As part of your job (or your personal life), you’ll sometimes have to write more than a simple email.
Chances are, you put off doing the writing for as long as possible. Writing can be incredibly hard, especially if it’s something you feel that you’re not very good at. You might have no idea where to begin.
Here’s how to make it a whole lot easier – by following what the professionals do.
Step #1: Understand Your Purpose
What’s the point of your writing?
Let’s say you’re working on a leaflet for a community organization. Are you trying to:
- Raise awareness of a particular issue?
- Encourage residents to come to a meeting?
- Persuade people to sign a petition?
…or something else entirely?
If you’re not clear what the purpose of your writing is, then find someone who can help explain it. Don’t accept “well, we figured we should have a leaflet” or “our company website needs a blog”. Get a clear sense of what the goal is.
Even on simple, personal tasks, it’s worth writing down a few words summarizing the purpose.
- I’m writing this email to ask for a reference.
- I’m writing this letter because I need a faulty product replaced.
Step #2: Know Your Audience
Who is going to read this piece of writing?
The way in which you write needs to be tailored to your readers. For instance, if you were writing a software guide for use within your IT company, you probably won’t need to spell things out too much for your colleagues. If you’re writing a guide for your company’s clients, though, you’ll need to make sure that you avoid technical jargon.
Your audience might be:
- Highly educated … or barely literate
- Very young … or very old
- Receptive to your message … or hostile towards it
- Experts in this area … or complete beginners
The needs of your audience will influence every aspect of your writing: the length, style, content and even the presentation.
Once you’re confident about your purpose and audience, you can move on to the actual writing…
Step #3: Create an Outline
Talk to any professional writer and they’ll almost certainly tell you that they plan out what they’re going to write before they get started – especially on larger or more complex projects.
An outline helps you to organize your thoughts before you begin. It makes the writing process much easier by giving you a framework.
If you’re struggling with your outline, try using these words as prompts:
(You won’t necessarily need all of them for every outline.)
Outlines are useful even for short pieces. Let’s say you’ve been asked to write a short article for a community newsletter to encourage residents to use the recycling facilities. Your outline might look like this:
- Explain where residents can recycle
- Remind them why recycling matters, giving some specific statistics
- Tell them who they can contact for further details
Step #4: Start Writing
For many people, this is the really tough bit! You might feel like your mind goes blank when you sit down to write, and you may struggle for hours to manage just a few sentences.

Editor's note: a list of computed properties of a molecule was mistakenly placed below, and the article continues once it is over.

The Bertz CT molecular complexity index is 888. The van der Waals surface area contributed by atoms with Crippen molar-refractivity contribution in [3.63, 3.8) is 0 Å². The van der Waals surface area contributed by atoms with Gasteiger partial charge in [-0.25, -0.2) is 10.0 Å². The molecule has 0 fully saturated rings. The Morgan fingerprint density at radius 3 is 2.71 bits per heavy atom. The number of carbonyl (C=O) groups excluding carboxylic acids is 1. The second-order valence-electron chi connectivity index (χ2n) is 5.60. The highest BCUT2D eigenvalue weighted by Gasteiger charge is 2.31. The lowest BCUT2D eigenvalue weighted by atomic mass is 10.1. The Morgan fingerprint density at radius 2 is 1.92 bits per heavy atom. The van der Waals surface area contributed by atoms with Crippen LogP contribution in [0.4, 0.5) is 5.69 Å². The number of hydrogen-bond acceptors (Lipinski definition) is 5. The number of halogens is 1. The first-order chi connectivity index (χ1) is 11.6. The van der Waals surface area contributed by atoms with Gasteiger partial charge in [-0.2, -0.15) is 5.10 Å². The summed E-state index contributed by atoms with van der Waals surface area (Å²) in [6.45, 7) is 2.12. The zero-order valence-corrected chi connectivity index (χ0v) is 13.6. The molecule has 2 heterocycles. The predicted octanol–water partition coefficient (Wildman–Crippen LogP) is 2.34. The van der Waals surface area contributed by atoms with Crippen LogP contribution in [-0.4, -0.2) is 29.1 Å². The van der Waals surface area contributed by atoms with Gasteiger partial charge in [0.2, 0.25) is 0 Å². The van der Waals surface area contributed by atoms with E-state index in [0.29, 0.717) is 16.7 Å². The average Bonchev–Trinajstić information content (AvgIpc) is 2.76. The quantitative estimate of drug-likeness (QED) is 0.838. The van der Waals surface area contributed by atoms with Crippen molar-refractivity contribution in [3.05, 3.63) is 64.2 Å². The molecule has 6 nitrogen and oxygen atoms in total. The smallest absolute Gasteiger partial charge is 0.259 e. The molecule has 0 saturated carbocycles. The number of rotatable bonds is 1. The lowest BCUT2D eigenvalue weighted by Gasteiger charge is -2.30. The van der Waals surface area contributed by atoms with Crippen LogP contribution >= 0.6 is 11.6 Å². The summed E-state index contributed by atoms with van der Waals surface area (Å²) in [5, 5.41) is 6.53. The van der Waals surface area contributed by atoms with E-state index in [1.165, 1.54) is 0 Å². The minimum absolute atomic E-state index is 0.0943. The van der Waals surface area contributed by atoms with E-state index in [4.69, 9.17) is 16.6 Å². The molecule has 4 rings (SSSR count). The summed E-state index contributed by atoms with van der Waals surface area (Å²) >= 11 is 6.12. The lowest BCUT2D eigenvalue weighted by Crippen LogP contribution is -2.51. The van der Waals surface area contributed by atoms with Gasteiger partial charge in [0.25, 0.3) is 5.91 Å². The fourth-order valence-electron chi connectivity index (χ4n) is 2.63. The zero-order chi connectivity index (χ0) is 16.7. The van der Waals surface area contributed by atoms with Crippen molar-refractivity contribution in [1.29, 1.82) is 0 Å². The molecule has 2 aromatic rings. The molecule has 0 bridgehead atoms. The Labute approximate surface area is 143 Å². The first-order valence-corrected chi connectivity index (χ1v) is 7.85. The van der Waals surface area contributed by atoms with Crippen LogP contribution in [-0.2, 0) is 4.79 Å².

It doesn’t need to be that tough. Remember that writing is just a form of communication – like speaking. And remember that you can always go back and change what you write later; you’ll have the chance to redraft.
Imagine that you’re speaking to someone in your intended audience – perhaps one of your customers. How would you express yourself? What words would you use?
Some people find it helpful to use speech-recognition software. Others like to write as though they’re emailing a specific person.
If you’re still struggling to get going, try giving yourself a time limit. See how much you can write in just 30 minutes. Often, getting started is the hardest part (and yes, professional writers find it tough too)!
Step #5: Edit Your First Draft
No-one’s writing comes out perfect first time. Your draft will need some editing.
When you edit, don’t just check for spelling mistakes. Read through your finished piece and ask yourself:
- Is there anything missing?
- Have I included anything superfluous?
- Do all my sentences flow clearly? (You might want to try reading the piece aloud.)
- Have I used any words that aren’t appropriate for my audience? (e.g. too formal, too informal, too technical)
Watch out for typos – especially ones that spell-check won’t pick up, like missing words or homonyms (words that sound the same but that are spelled differently).
If you can, ask someone else to read your piece too. They might be able to spot areas of confusion that you’ve missed, or mistakes that you didn’t spot.
And that’s it! You should have a finished, polished piece of writing – with, hopefully, a minimum of stress.
If you’re a writer (whether professionally or not), what tips would you add?
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Saturday October 15, 2011
10:00am – 12:00pm (ET)
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